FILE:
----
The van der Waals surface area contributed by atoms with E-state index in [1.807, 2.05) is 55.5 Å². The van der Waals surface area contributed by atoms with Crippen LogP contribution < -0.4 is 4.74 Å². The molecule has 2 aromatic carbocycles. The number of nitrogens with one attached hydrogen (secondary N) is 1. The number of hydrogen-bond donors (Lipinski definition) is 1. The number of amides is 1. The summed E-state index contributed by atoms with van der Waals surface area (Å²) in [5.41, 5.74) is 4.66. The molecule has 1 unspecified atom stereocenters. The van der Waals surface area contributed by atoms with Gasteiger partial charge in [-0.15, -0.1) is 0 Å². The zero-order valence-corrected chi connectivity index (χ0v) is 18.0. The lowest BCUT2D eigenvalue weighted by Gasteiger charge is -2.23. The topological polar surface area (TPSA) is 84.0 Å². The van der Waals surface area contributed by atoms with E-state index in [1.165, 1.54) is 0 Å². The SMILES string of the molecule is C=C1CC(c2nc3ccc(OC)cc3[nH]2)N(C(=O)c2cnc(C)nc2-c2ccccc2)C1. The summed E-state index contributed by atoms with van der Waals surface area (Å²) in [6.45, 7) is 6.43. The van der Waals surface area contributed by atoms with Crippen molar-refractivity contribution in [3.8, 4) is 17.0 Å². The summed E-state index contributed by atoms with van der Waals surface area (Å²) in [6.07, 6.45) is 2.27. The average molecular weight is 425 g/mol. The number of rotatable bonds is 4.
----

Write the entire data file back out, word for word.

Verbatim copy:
The van der Waals surface area contributed by atoms with E-state index in [1.807, 2.05) is 55.5 Å². The van der Waals surface area contributed by atoms with Crippen LogP contribution < -0.4 is 4.74 Å². The molecule has 2 aromatic carbocycles. The number of nitrogens with one attached hydrogen (secondary N) is 1. The number of hydrogen-bond donors (Lipinski definition) is 1. The number of amides is 1. The summed E-state index contributed by atoms with van der Waals surface area (Å²) in [5.41, 5.74) is 4.66. The molecule has 1 unspecified atom stereocenters. The van der Waals surface area contributed by atoms with Gasteiger partial charge in [-0.15, -0.1) is 0 Å². The zero-order valence-corrected chi connectivity index (χ0v) is 18.0. The lowest BCUT2D eigenvalue weighted by Gasteiger charge is -2.23. The topological polar surface area (TPSA) is 84.0 Å². The van der Waals surface area contributed by atoms with E-state index in [1.165, 1.54) is 0 Å². The SMILES string of the molecule is C=C1CC(c2nc3ccc(OC)cc3[nH]2)N(C(=O)c2cnc(C)nc2-c2ccccc2)C1. The summed E-state index contributed by atoms with van der Waals surface area (Å²) in [6.45, 7) is 6.43. The van der Waals surface area contributed by atoms with Crippen molar-refractivity contribution in [3.8, 4) is 17.0 Å². The summed E-state index contributed by atoms with van der Waals surface area (Å²) in [6.07, 6.45) is 2.27. The average molecular weight is 425 g/mol. The number of rotatable bonds is 4.